Of course, you don’t have to take on any of these additional responsibilities in order to find content marketing clients. Hell, you don’t even have to position yourself as a content creator to find web content writing work – there are plenty of old school webmasters out there who will still be happy to pay you for pages of cranked out content.
That said, there’s a huge opportunity for writers here, as webmasters begin to truly understand the value that good content can bring to their inbound traffic and marketing campaigns. If you take the time to improve your skills and position yourself correctly, you could see a major swing in your earning power as a web content writer.
Good post, Sarah. I think a good part of content marketing is just giving the reader the type of content that they’re looking for. Basically they want to know in what ways that your business can make their life better. If you can answer that question in a personable way that makes your business stand out, it’s a good start!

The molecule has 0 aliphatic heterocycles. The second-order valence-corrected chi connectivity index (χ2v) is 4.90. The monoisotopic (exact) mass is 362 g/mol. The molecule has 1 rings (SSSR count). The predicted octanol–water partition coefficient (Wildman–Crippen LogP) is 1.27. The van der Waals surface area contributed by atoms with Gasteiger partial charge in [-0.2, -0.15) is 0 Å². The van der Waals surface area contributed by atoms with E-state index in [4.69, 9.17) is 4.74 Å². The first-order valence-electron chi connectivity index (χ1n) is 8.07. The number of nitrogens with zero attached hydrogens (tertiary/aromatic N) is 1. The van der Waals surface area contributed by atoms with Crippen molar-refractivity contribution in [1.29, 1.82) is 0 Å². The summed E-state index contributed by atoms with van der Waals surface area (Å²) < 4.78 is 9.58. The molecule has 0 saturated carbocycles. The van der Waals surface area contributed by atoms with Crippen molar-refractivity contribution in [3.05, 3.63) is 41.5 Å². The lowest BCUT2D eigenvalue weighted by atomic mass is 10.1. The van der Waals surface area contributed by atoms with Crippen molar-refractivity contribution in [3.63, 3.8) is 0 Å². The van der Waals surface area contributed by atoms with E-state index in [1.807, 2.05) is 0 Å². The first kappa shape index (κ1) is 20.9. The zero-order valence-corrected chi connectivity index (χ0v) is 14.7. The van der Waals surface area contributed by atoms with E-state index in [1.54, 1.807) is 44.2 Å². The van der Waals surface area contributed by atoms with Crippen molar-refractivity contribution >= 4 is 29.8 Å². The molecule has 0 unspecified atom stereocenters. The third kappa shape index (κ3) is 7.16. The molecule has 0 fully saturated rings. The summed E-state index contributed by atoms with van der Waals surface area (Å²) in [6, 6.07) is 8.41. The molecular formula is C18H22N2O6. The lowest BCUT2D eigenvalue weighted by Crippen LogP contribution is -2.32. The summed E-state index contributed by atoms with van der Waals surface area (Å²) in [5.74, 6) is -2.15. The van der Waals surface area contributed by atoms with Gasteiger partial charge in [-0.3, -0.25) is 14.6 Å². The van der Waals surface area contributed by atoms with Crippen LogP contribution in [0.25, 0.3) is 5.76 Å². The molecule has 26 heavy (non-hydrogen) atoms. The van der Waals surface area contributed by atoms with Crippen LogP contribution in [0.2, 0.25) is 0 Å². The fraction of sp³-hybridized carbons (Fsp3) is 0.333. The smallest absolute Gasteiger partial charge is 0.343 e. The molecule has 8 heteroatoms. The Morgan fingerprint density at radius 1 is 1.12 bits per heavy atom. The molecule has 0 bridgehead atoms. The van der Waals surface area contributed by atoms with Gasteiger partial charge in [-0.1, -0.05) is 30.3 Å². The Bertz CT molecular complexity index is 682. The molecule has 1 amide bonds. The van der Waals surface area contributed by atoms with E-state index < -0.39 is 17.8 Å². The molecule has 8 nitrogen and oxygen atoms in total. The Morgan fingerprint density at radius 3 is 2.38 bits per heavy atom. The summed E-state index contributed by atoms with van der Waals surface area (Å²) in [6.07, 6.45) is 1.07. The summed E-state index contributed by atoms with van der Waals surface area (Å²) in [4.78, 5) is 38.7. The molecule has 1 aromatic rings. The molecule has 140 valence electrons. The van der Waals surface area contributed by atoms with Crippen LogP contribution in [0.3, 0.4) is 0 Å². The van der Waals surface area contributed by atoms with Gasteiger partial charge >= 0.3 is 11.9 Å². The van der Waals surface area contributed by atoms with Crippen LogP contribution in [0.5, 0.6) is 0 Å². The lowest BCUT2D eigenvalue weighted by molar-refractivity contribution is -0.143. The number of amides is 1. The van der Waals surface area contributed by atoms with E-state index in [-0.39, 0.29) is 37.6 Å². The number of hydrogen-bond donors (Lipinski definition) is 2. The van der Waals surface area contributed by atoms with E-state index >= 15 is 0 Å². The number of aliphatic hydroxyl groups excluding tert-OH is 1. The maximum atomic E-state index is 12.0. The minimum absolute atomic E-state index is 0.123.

Exactly! Plenty of marketing blogs are talking up the practice of content marketing as if it’s some sort of crazy new scheme. It’s not – most of it’s just the common sense, “What do my readers want?” kind of content that good writers can help their webmaster clients create.
Sarah, your article is as eye-opening as it’s overwhelming. Where do one start if he/she is a green horned freelance writer with virtually zero experience in content marketing?
Hey Fabian! If you’re looking to find work with webmasters who are using content marketing as a promotional strategy, check out the specific recommendations at the end of this article. If you’re looking for more info on getting started with freelance writing in general, take a look at the “How to Get Started” and “Get Paid to Write” pages in the menu bar above.
Thanks for stopping by 🙂